When you get into the genetic similarities between familial relations, you are look at an entirely different relationship. You aren’t looking at the differences between the DNA of species. You are looking at variations within the species.

      Humans and chimps have several key genetic markers that are different from each other, with a 98% similarity.

  • Zameer Shaik

    My mother’s father and my hubby’s father are ownmyrothers in the same way My mother’s mother and my hubby’s mother are own sisters…
    Technically my hubby is my mother’s first cousin(female)
    So to what extent does my mother’s first cousin(female) and My (male) DNA matches?
    My kind request to answer quickly
    We r getting married soon
    Thanking you

    • MaryJo Wilson

      I think you should share about 6.25% of your DNA. The equivalent of her being your 1st cousin once removed.

    • No Name

      Ew you’re marrying your double cousin

    • Ulysses Elias

      Don’t worry. Charles Darwin married his first cousin and had children with her and he knew more about genetic inheritance than just about anybody.

  • Jessij 23

    Hi well I see that this is a super old discussion but I guess I could give it a try and hope someone can answer my question. .. my sister and I married two brothers not that is mattes what they ate but my sister and my brother in law had 3 sons and my husband and I had 3 daughters. .. sooo… my question is how genetically close are my daughters and my nephews? Can they pass as siblings considering that they share the same family genes fom both sides ?

  • Jessij 23

    Hi well I see that this is a super old discussion but I guess I could give it a try and hope someone can answer my question. .. my sister and I married two brothers not that is mattes what they are but my sister and my brother in law had 3 sons and my husband and I had 3 daughters. .. sooo… my question is how genetically close are my daughters and my nephews? Can they pass as siblings considering that they share the same family genes fom both sides ?

    • Marli

      They can only pass for double cousins since you and your sister married two brothers. They can’t pass for siblings. Sorry for my bad grammar.

    • Marli

      Genetically they are as related as half-siblings.

  • wanda

    Ok, kind of a gross question.. but “if” my parents were full siblings, would I have more than 25% shared DNA with one of their siblings?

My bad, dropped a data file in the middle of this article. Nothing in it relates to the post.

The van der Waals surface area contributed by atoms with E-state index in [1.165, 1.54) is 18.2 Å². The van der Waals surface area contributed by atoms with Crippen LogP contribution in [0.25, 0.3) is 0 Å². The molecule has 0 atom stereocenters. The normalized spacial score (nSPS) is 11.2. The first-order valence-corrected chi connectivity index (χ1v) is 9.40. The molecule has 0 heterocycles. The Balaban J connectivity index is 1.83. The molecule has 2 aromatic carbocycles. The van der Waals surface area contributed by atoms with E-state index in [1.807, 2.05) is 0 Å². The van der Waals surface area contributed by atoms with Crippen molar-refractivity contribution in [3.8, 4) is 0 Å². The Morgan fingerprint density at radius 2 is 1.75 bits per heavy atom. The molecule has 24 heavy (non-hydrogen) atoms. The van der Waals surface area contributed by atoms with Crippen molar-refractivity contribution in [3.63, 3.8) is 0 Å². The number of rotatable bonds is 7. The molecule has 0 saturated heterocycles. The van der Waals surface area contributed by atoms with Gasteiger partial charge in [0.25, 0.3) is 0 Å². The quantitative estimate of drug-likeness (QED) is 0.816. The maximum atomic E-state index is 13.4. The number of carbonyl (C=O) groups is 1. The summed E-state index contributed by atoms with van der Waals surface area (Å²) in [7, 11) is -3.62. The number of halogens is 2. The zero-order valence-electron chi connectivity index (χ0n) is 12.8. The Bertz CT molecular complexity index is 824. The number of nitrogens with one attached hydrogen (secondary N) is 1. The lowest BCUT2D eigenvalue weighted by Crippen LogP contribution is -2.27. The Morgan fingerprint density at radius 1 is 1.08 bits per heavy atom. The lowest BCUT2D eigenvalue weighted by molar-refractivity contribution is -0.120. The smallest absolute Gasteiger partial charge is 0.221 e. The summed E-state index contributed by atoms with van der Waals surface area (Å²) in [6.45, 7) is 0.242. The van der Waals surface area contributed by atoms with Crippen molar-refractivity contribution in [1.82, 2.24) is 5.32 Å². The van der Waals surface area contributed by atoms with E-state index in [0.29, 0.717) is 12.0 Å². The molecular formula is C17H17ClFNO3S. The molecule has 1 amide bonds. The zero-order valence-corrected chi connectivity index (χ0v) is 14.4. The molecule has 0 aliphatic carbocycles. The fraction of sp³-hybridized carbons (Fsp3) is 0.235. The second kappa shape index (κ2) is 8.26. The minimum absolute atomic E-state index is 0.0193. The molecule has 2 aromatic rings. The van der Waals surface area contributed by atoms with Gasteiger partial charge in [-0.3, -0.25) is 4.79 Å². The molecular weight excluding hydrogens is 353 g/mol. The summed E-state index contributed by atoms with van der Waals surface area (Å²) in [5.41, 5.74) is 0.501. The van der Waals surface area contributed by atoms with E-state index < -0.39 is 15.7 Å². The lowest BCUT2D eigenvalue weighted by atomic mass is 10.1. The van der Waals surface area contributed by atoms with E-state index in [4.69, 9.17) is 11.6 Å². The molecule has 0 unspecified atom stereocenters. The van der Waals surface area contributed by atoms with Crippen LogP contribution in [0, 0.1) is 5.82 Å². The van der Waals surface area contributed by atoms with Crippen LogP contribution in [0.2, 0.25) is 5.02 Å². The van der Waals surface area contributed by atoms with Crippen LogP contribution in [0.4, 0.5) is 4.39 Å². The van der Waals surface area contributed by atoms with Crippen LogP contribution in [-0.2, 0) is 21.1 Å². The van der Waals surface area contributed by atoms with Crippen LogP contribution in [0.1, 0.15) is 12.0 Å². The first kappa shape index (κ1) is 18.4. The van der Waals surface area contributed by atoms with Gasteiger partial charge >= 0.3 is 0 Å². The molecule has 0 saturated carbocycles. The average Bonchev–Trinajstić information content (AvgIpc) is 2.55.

• Stevie Mac

      Yes. I think if your parents were full siblings, you’d also be closer to each parents. You’d have 75% in common with each.

      You’d also have 50% in common with one of their siblings. Probably the easiest way to think about it is they’d be a double auntie or uncle.

      I think of it like you are 100% of both parents which makes your auntie/uncle as close as a full sibling. You are just two of their siblings recombined.

      (Actually you have approx. 99.9% of your dna in common with all humans….so I think we are talking about 50% of the 0.1% that makes people different).

      • Larry Gong

        confused the sh* outta me but who gives..

  • De Brown

    If a half sibling test was done without the fathers dna what do the following numbers mean? Subject 1 .00334 = 0.3% and #2 was 0.39 with 28.2% ? Are they related

  • Bill andrade

    Maybe someone can help. My wifes second cousin lives in a home That we Have on our property. We have applied for a hardship so she can remain there the rest of her life. She is 80 years old but the planning dept says she is not
    A relative.
    Would a sna test help.

    • Larry Gong

      fk no..

  • Anthony Sassienie

    So basically, once we get passed our siblings, parents, aunts, uncles, grandparents, our own children and grandchildren, then we are hardly related to the rest of them.
    I am very close with my first cousins relationship wise and comes as a bit of a shock that I am only 12.5% related to them and is not far short off the stranger mark.

    • Ulysses Elias

      No, it is not true that you are 12.5% related to your first cousin” It IS true that you share 12.5% DNA. These are two very different things.

      Remember that you are related to your cousin by time spent together, i.e. a shared PERSONAL history, a shared family culture, a shared FAMILY history, shared family stories, etc.

  • Tim Gray

    Question: If two sisters share 2,069 cms DNA, I’m assuming they are half sisters. However, the family knew this but they didn’t. Some expect the brother of the father to be the dad of one of the girls. However, wouldn’t you expect more of a closer match if that were the case, around 2700 cms or am I looking at it wrong? I match them on the fathers side and match one at 256 cms but the other at 96 cm’s. Is that more indicative of perhaps a cousin of the father instead of a brother? thanks